Christy Clark’s B.C. Liberals fall after non-confidence vote

The NDP seek a chance to govern after the B.C. Liberals are brought down after 16 years in power

B.C. Premier Christy Clark leaves after a news conference in Vancouver, B.C., on Tuesday May 30, 2017. (Darryl Dyck/CP)

(Darryl Dyck/CP)

VICTORIA – British Columbia’s minority Liberal government lost a non-confidence vote Thursday in the legislature, setting the stage for the NDP to govern or for another election.

No members of the legislature broke ranks as the Greens backed the New Democrats’ non-confidence motion to defeat Premier Christy Clark’s government.

The Liberals lost the vote 44-42. As the presiding officer in the legislature, the Speaker did not vote.

RELATED: How the B.C. Liberals squandered their chance to keep power

As Clark left the legislature, her supporters lined the hallway clapping and shaking her hand.

What happens now will be up to Lt.-Gov Judith Guichon, who has to decide whether to allow NDP Leader John Horgan to try to form government or dissolve the legislature, prompting an election.

Members of the NDP applauded and embraced each other after the vote.

Clark, whose Liberals have held power for 16 years, made an impassioned plea to members of the legislature before the vote.

In a bid to remain in power, the Liberals adopted NDP and Green promises from last month’s election in their throne speech including higher social assistance rates, banning corporate, union and third-party donations to political parties, spending more on childcare and increasing the carbon tax.

“When we go into political combat we all acknowledge that sometimes we spend so much time fighting with one another in here that it’s hard to listen to what British Columbians want. And the throne speech is an answer to that,” she said.

READ MORE: The foul cynicism of Christy Clark’s speech from the throne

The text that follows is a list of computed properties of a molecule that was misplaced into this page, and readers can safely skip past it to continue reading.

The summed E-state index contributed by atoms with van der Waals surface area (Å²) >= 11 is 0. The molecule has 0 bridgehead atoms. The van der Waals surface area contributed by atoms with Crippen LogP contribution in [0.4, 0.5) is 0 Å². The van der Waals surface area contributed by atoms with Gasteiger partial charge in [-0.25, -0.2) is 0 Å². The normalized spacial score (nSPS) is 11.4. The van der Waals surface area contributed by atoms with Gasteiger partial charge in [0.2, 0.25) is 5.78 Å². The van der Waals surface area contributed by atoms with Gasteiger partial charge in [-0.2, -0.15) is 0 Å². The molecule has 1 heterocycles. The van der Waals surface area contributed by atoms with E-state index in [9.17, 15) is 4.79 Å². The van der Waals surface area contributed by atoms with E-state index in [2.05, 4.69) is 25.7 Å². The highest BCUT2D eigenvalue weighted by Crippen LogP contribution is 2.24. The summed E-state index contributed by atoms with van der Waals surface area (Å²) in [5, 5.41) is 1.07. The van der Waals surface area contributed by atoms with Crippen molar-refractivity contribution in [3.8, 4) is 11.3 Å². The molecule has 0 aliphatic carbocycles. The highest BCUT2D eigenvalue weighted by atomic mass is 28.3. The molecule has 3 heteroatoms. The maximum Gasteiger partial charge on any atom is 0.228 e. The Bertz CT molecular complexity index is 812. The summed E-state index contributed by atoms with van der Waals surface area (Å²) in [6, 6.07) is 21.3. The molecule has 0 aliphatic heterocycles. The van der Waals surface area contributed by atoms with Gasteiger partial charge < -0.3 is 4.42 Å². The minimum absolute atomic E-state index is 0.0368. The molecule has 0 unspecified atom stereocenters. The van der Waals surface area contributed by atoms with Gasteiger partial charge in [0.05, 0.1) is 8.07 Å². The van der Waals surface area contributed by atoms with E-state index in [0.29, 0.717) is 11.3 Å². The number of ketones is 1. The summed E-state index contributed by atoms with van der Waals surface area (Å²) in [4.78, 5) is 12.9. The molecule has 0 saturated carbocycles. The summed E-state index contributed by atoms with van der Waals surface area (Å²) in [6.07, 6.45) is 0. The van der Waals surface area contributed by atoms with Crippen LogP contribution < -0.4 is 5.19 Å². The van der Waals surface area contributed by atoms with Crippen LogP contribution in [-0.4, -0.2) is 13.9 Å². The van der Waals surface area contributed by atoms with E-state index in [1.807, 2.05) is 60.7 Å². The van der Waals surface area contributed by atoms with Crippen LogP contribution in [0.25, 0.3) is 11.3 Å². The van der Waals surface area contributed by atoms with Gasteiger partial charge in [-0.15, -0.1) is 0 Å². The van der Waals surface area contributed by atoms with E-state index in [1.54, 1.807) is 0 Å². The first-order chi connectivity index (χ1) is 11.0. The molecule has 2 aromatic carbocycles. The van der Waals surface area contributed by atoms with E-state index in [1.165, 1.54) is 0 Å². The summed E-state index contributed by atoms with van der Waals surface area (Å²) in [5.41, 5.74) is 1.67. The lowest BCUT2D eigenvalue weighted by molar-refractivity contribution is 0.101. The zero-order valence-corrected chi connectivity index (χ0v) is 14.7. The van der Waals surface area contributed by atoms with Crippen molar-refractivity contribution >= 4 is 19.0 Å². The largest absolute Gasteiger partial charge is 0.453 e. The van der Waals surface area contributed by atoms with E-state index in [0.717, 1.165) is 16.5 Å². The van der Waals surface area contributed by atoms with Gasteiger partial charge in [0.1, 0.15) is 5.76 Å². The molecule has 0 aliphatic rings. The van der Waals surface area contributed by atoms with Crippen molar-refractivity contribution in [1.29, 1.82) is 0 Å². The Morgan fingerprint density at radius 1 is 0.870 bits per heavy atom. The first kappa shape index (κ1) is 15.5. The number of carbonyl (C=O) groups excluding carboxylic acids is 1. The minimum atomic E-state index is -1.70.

“It’s an answer to what voters told us on May 9. It’s an acknowledgment, a sincere acknowledgment, that we didn’t get it right. It is an expression of renewed priorities based on what voters told us, including that they want us to work across party lines with one another.”

But the opposition parties signalled from the outset they had no intention of backing the Liberals, defeating two measures they had supported during the election.

The work of government has been in limbo for almost two months since the Liberals won a minority government with 43 members in the 87-seat legislature.

After the election, the NDP, with 41 seats, and the Greens, with three seats, signed an agreement to defeat the Liberals in a bid to put the New Democrats in power.

On Wednesday, Clark said she was ready to tell Guichon the legislature can’t work, if the lieutenant-governor asks for her opinion.

Her comments prompted ridicule and heated exchanges in the legislature Thursday.

Questions directed at Clark were all similar: why are the Liberals more interested in forcing an election than letting a new government get to work.

Clark suggested Green party Leader Andrew Weaver lied when he told voters he would work with all politicians in the legislature.

“He wasn’t telling the truth about that then and he isn’t telling the truth about what he is saying today,” Clark said to applause from the Liberals.

After the Speaker’s intervention, Clark withdrew her statement.

Weaver said it was time for the Liberal members to move to the opposition benches.

“They are acting like belligerent children as they’re going into that time out.”


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